Biblical Palestine was home to a great variety of birds. The Bible specifically names some 30 varieties.

There is some degree of guesswork involved in identifying particular species because the Hebrew names are not always easy to match with their English counterparts. Jeremiah used the Hebrew word “ayit,” which can refer to vultures, eagles, hawks, falcons, and kites. It means “bird of prey.”

It is clear that Guy Smith drew inspiration from the King James Version, which was first released in 1611. Later versions give the Great Speckled Bird a different character.

Jeremiah bemoans the fact that the people of Judah appear to have turned against him and God in the twelfth chapter of his prophecy, and that his lineage now lies with the birds and beasts of prey rather than his people.

The verse is rendered as follows in the 1901 American Standard Version, which revised the King James text:

“Am I descended from a speckled bird of prey? Are there predatory birds nearby? Gather all the field’s creatures and bring them to eat!” “.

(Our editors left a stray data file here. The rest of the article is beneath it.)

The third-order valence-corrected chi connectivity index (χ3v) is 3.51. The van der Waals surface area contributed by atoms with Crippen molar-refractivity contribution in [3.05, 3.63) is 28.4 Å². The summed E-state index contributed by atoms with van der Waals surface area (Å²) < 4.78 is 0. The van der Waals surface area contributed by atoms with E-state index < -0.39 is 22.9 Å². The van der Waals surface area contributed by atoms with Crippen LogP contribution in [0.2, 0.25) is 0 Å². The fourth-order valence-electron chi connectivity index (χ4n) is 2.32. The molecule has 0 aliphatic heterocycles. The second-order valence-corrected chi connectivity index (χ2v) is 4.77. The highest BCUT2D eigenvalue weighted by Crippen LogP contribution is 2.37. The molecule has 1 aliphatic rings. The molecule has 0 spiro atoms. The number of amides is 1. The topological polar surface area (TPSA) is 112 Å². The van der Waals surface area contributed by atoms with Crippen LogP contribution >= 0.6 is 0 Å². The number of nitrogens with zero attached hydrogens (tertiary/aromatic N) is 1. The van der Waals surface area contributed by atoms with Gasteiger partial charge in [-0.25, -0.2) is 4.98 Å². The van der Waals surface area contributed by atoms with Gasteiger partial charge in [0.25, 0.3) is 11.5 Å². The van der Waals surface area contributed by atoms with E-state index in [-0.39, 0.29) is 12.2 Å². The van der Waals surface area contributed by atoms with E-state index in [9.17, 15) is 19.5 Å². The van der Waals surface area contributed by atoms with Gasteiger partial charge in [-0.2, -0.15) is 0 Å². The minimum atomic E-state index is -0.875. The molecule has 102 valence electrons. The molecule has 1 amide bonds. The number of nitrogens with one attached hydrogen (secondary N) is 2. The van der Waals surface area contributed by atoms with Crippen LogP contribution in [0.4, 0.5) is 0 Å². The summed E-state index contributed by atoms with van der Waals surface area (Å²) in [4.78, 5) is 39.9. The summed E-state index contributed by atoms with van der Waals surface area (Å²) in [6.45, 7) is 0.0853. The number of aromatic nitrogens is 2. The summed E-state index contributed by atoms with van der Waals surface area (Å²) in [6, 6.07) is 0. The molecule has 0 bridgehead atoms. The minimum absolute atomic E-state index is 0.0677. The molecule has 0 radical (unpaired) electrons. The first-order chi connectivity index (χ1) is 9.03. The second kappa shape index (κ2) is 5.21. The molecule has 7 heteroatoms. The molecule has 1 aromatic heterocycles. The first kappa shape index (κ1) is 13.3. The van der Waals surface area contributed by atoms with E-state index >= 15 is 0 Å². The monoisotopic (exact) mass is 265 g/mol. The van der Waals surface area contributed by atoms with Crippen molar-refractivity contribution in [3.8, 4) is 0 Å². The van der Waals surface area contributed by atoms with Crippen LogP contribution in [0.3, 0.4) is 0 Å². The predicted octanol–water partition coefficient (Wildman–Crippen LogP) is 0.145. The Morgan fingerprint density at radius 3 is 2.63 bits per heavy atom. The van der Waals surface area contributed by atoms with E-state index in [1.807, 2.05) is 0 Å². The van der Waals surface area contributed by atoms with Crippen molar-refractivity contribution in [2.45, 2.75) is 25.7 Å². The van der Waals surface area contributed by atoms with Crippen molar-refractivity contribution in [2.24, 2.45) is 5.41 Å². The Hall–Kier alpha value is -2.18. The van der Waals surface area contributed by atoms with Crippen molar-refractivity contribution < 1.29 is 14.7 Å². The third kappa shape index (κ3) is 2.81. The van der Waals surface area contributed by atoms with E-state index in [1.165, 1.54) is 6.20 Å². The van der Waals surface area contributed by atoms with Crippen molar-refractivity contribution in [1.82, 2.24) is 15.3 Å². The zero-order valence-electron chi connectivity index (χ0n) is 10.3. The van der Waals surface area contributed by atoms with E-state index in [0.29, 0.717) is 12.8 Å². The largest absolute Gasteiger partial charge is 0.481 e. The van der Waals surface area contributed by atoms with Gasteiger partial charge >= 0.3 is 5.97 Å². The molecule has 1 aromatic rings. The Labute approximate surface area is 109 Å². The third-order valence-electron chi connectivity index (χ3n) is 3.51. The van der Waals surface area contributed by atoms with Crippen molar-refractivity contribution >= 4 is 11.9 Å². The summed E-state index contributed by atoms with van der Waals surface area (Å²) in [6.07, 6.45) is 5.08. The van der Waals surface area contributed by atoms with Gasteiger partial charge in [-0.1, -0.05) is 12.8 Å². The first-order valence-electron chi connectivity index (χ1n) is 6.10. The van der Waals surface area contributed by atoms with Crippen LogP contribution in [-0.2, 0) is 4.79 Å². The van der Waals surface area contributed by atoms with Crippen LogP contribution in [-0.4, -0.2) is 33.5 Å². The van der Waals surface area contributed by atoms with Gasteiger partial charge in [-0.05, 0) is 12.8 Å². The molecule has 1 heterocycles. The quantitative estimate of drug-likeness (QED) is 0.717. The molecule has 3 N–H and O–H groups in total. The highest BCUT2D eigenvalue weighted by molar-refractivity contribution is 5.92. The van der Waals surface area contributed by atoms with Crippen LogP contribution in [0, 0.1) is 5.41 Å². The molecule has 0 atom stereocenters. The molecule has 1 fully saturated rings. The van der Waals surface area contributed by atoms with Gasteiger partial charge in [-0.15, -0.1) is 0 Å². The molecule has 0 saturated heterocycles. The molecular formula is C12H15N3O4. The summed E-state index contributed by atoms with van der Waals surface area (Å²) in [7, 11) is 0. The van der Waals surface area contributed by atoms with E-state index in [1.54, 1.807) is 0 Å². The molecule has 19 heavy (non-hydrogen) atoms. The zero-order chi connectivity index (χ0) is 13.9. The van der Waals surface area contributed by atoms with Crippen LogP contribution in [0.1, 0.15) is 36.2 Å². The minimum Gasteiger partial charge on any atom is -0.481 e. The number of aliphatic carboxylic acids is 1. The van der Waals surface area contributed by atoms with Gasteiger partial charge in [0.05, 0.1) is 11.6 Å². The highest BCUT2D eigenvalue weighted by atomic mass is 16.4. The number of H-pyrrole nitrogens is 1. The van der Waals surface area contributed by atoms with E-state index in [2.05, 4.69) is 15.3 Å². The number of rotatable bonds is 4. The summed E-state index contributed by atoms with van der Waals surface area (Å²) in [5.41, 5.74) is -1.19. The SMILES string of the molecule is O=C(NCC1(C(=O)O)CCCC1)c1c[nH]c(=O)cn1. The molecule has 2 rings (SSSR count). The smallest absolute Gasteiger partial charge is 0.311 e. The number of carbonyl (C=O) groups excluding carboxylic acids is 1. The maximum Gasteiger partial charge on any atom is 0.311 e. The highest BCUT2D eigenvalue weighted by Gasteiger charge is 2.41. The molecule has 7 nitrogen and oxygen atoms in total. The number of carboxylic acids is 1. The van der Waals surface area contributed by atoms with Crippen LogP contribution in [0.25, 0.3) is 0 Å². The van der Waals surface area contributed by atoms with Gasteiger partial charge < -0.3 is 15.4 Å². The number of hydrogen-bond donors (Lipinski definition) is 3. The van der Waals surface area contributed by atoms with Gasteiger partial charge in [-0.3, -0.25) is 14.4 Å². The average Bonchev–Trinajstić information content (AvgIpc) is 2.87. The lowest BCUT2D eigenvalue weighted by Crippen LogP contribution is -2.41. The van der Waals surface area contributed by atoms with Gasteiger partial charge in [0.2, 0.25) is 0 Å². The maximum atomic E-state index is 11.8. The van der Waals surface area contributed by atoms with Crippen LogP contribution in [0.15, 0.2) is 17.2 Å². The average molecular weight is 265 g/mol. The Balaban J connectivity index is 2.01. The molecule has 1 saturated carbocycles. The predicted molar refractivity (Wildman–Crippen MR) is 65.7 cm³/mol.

The 1970 edition of the New English Bible contains the following verse:

Is this place I own a hyena’s lair, with raptors circling around it? Come, wild animals; come, throng to the feast. “.

In the words of the Roman Catholic Confraternity Version, “My heritage is surrounded by vultures and is a prey for hyenas; come gather together, all you beasts of the field, come and eat.” “.

“The Living Bible,” published in 1971, paraphrases it this way:

“My people have fallen. I’m going to unleash hordes of vultures and feral animals on them so they can harvest the flesh from their dead. “.

“The Great Speckled Bird” was already regarded as a traditional hymn when Roy Acuff first heard it.

Roy’s popularity among the Grand Ole Opry at the time stemmed mostly from his fiddling.

However, it allowed him to perform “The Great Speckled Bird” in 1938. ” Fan letters poured in by the tub full .

The song’s final verse speaks of Christ’s anticipated return and declares, “I’ll be gladly carried to meet Him on the wings of that great speckled bird.” “.